A couple of weeks ago, I addressed a piece from the AP's Jennifer Loven. Loven, the wife of a former Clinton administration environmental official, found it necessary to write, as gasoline prices were rising, about how George W. Bush was probably the greatest consumer of gasoline. Well, after almost two weeks of absolutely relentless criticism of the President for not taking Katrina seriously, the AP has run a Loven article today (Many Chiefs in White House Recovery Effort) which criticizes the President for having his administration focused on the Hurricane relief effort.
So President Bush was blamed for Hurricane Katrina, because he wouldn't support and sign the Kyoto protocol. And he was responsible for the slow Federal response, because he was vacationing in Texas/golfing in Arizona/giving a speech in California. And he didn't care about saving the people in New Orleans because they're black. And now we discover that his diabolical foresight is staggering. Because back in April, he added hardships to the people victimized by Katrina, essentially setting a trap for them, and springing it with the storm. At least that's what this Knight-Ridder story (New bankruptcy law imposes more burdens on Katrina survivors) seems to be implying...
Hurricane Katrina survivors whose finances are in shambles may not qualify for federal bankruptcy protection once a new law with tough eligibility restrictions takes effect Oct. 17. And anyone who intends to file before the new standards take effect must overcome other Katrina complications such as injuries, being moved to out-of-state shelters, the loss of personal financial records and the closure of the five federal courthouses in hurricane-ravaged areas of Louisiana, Mississippi and Alabama. The Bankruptcy Abuse Prevention & Consumer Protection Act, which President Bush signed into law April 20, allows only people who earn less than their states' median income to file for Chapter 7 bankruptcy protection, which lets them erase their debts after they forfeit their assets.
The question that leaps to mind is "does he get blamed for the environmental disaster of Lake Pontchartrain next, or is there something else before they get to that?"
When President Bush returned to the Gulf Coast on Monday, many of us thought it was a part of the Hurricane relief effort. Maybe he wanted to check again on FEMA's progress. Or possibly he felt that it would help the relief effort to keep attention focused on it. Or he wanted to meet again with the local representatives, to see what else needed to be done. But, no, apparently none of that was the case. At least not according to Knight-Ridder's Ron Hutcheson. No, apparently the reason that the President returned was political damage control.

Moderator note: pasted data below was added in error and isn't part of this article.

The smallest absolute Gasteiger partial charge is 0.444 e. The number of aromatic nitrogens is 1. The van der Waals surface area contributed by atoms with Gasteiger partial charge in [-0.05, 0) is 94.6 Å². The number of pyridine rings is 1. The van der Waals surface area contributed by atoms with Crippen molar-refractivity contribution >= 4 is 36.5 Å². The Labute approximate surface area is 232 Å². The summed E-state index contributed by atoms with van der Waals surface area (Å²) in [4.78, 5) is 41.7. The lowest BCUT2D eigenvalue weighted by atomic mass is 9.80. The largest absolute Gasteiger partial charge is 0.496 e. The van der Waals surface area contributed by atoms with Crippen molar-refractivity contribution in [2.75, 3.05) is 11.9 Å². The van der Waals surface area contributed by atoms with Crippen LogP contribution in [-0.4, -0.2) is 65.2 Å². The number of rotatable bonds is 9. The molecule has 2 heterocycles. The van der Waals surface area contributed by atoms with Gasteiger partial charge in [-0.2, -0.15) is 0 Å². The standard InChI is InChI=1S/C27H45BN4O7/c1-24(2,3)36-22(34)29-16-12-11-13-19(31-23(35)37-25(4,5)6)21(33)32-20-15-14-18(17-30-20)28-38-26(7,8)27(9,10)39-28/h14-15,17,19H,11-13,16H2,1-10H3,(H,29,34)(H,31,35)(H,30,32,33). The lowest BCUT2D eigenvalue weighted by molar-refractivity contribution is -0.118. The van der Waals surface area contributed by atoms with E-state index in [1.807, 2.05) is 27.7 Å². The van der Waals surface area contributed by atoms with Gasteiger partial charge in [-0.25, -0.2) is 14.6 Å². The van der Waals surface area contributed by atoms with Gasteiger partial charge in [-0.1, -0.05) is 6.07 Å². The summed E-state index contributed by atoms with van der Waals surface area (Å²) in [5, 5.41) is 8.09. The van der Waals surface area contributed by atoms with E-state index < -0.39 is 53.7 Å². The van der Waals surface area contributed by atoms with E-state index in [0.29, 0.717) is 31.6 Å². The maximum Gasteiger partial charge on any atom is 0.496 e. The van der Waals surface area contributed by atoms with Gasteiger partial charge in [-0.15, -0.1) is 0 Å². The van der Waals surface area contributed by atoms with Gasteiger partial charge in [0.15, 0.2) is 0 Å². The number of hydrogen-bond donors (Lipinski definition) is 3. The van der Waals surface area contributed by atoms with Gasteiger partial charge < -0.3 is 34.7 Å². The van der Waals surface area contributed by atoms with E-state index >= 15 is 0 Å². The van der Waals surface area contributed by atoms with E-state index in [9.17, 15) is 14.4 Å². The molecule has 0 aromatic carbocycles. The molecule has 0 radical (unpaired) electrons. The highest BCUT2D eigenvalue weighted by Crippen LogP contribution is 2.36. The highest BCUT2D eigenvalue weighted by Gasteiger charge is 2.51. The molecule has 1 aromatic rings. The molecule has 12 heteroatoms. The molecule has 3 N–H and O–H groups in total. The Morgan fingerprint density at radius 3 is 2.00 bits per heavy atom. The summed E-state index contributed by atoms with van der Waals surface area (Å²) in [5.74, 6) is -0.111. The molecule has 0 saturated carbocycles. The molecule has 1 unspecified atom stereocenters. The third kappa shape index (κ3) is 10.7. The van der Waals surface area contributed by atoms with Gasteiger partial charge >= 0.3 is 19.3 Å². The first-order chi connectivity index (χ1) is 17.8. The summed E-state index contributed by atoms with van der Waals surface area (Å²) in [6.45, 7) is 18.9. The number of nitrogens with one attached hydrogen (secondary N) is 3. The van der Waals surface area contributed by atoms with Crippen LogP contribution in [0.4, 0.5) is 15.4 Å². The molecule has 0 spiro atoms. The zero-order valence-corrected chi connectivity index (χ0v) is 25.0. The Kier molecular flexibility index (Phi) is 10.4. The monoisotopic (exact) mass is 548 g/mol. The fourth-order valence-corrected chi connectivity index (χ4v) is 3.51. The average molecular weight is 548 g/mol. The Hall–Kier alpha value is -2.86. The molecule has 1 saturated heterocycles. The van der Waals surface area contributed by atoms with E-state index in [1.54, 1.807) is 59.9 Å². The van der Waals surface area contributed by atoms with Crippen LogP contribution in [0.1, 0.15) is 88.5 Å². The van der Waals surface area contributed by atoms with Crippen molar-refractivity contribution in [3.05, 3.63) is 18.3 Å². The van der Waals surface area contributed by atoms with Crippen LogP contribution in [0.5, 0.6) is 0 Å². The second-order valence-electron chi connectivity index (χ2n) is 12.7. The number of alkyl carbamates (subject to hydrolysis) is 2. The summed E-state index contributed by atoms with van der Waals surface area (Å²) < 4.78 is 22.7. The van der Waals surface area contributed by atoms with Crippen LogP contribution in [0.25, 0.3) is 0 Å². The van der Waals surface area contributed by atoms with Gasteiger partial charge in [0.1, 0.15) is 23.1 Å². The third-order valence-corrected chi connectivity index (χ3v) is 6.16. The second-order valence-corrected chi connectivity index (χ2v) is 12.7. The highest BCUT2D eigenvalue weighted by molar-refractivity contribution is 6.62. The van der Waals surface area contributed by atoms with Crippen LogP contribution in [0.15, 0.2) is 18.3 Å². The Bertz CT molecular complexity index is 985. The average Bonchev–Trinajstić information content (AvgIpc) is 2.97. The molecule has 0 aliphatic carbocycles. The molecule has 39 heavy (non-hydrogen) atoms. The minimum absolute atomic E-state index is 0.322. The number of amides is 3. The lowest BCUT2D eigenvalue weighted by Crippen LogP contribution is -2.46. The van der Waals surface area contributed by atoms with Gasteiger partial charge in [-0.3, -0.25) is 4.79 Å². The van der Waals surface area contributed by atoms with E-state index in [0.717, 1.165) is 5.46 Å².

The AP's Ron Fournier has got another news analysis piece up (Newsview: Rhetoric Not Matching Reality) that is filled with negative spin on President Bush. But he's gone a little bit further this time, as he's using several "facts" that are not, in fact, facts.
"On Iraq alone, the rhetoric has repeatedly fallen far short of reality. Saddam had no weapons of mass destruction. " While it is certainly true that we never found the stockpiles that we - and everyone else - expected to be there, the WMD argument for going into Iraq was by no means invalidated. The final report of the Iraq Survey Group concluded that "Saddam wanted to recreate Iraq’s WMD capability...after sanctions were removed and Iraq’s economy stabilized...Saddam aspired to develop a nuclear capability...but he intended to focus on ballistic missile and tactical chemical warfare (CW) capabilities."
"The mission wasn't accomplished in May 2003." The President didn't say that it was. That banner was the work of the crew of the USS Abraham Lincoln, whose mission was over as they were headed home. The President said that "major combat operations in Iraq have ended," which was true as there was no army left to fight against. The fact that there's been a terrorist campaign inside the country since then doesn't make the statement false.
"Most allies avoided the hard work of his 'coalition of the willing.'" The fact that France and Germany and Russia didn't help doesn't mean that there wasn't a coalition, or that they weren't willing. Ron Fournier may not approve of the coalition, but that doesn't mean that it wasn't there.
"Bush's spokesman said anybody involved in leaking the identity of a CIA agent would be fired, but no action has been taken against officials accused of doing so." Where to start on this one? OK, in the first place, Bush said that anyone found to have "violated law" in releasing the name would be "taken care of." Secondly, no one in the administration has yet been found to have "leaked" the name anyway.
He threw these things out as examples of the "shady art" of "spin" that "the Bush White House has perfected." The context was the President's comments on the Hurricane.
This is what the president had to say about the relief effort earlier in the week: _"There's a lot of food on its way, a lot of water on the way, and there's a lot of boats and choppers headed that way." _"Thousands have been rescued. There's thousands more to be rescued. And there's a lot of people focusing their efforts on that." _"As we speak, people are moving into New Orleans area to maintain law and order."
Nothing is soon enough for the people suffering, but does anyone think that there's anything false, in any way, about any one of those comments? Of course not. The first few days for a catastrophe like just happened are inevitably going to have people that don't get as much help as they need as soon as they need it. It takes time to mass force in the right place, to open roads that are blocked, to route around flooded areas. I don't know that the third statement was strictly true, because I'm not sure when he said it or what was happening at the time, but the first two are indisputable. They aren't "spin," they're facts. Which Fournier seems to have some trouble recognizing...